Published by the Member for Mount Gambier Troy Bell
South Australia’s regions should be the focus of mental health spending in the upcoming State Budget, said Member for Mount Gambier Troy Bell.
The Independent MP said the State Budget, which will be handed down on November 10, was crucial timing for the state’s recovery from the Covid-19 pandemic.
“We are facing one of its biggest post-pandemic challenges – ensuring the mental health and wellbeing of South Australians,” he said.
“The statistics are showing there is a call to Lifeline’s national hotline every 30 seconds. It’s clear there will be unprecedented demand for mental health services in the years to come.”
In his speech to State Parliament during Mental Health Week, Mr Bell quoted from the South Australian Mental Health Services Plan 2020-2025, which recognises ‘a potential workforce crisis looming’ and ‘major shortages in country South Australia’.
Mr Bell said funding should be allocated via a region-by-region approach, in consultation with local experts.
“There is no one-size-fits-all approach to mental health and the needs of the Limestone Coast region are vastly different to that of metropolitan Adelaide,” he said.
“You can throw funding at mental health services all you like but the fact is, it is an ongoing challenge to find experienced mental health staff for these services,” he said.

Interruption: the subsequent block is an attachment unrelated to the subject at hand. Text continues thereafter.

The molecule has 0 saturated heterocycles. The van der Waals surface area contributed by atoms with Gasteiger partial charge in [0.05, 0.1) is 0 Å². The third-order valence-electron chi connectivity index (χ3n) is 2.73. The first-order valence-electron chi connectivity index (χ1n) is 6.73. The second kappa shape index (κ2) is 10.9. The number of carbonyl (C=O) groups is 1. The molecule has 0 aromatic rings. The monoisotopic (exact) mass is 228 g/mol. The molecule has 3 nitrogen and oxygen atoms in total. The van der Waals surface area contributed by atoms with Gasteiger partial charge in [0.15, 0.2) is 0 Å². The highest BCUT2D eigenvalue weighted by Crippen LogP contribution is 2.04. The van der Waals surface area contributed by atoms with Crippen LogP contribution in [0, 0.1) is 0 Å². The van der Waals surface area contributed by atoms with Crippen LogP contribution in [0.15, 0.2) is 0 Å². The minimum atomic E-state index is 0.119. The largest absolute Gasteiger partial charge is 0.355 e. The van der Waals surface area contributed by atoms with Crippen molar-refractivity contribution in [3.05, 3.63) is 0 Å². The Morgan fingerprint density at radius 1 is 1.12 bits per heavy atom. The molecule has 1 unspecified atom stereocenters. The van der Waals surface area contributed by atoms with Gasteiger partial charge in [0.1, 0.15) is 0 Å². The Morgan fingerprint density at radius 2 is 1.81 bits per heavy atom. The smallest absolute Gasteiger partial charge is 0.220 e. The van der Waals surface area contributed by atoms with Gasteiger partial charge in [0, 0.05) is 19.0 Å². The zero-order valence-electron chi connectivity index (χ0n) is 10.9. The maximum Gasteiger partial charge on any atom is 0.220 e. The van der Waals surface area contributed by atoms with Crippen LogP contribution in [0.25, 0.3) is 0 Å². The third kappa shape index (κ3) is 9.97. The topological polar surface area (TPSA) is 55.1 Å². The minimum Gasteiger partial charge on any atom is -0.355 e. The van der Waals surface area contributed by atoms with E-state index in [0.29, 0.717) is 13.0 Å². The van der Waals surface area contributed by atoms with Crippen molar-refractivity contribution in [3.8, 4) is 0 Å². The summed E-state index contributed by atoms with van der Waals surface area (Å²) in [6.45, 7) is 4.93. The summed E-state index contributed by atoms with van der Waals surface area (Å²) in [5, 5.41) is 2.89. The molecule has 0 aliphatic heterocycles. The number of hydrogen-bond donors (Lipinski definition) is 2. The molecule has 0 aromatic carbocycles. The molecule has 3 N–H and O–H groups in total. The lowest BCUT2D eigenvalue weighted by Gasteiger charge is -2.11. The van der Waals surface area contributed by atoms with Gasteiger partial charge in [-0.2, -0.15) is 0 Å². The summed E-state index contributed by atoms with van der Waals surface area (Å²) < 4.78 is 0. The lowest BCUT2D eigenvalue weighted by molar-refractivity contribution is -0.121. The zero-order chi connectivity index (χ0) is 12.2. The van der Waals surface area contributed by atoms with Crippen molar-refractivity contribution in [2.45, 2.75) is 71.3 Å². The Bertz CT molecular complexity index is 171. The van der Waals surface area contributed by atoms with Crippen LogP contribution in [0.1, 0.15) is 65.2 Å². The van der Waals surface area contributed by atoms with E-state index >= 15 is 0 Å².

“There needs to be retention and recruitment strategies for mental health workers in regional centres. I have been informed job vacancies are staying unfilled for months and sometimes years.
"The regions are viewed as being merely a training ground – a place to do your time or rotation and then head back to the city, so there also needs to be career progression opportunities.
“We cannot expect to keep skilled people if there are not the jobs for them to progress to.”
Mr Bell said he would also be raising the issue of continuing mental health impacts on cross border community members.
“People are telling us they are facing extensive delays, sometimes up to four weeks, for exemptions to be approved to cross the border,” he said.
“These people are effectively living in limbo waiting for answers from SA Health to relocate lives, families and businesses and it’s having a serious impact on their mental wellbeing.
“It’s completely unacceptable that decisions impacting regional people are being decided by people based in metropolitan areas with no concept of the challenges of living regionally or in a border community.”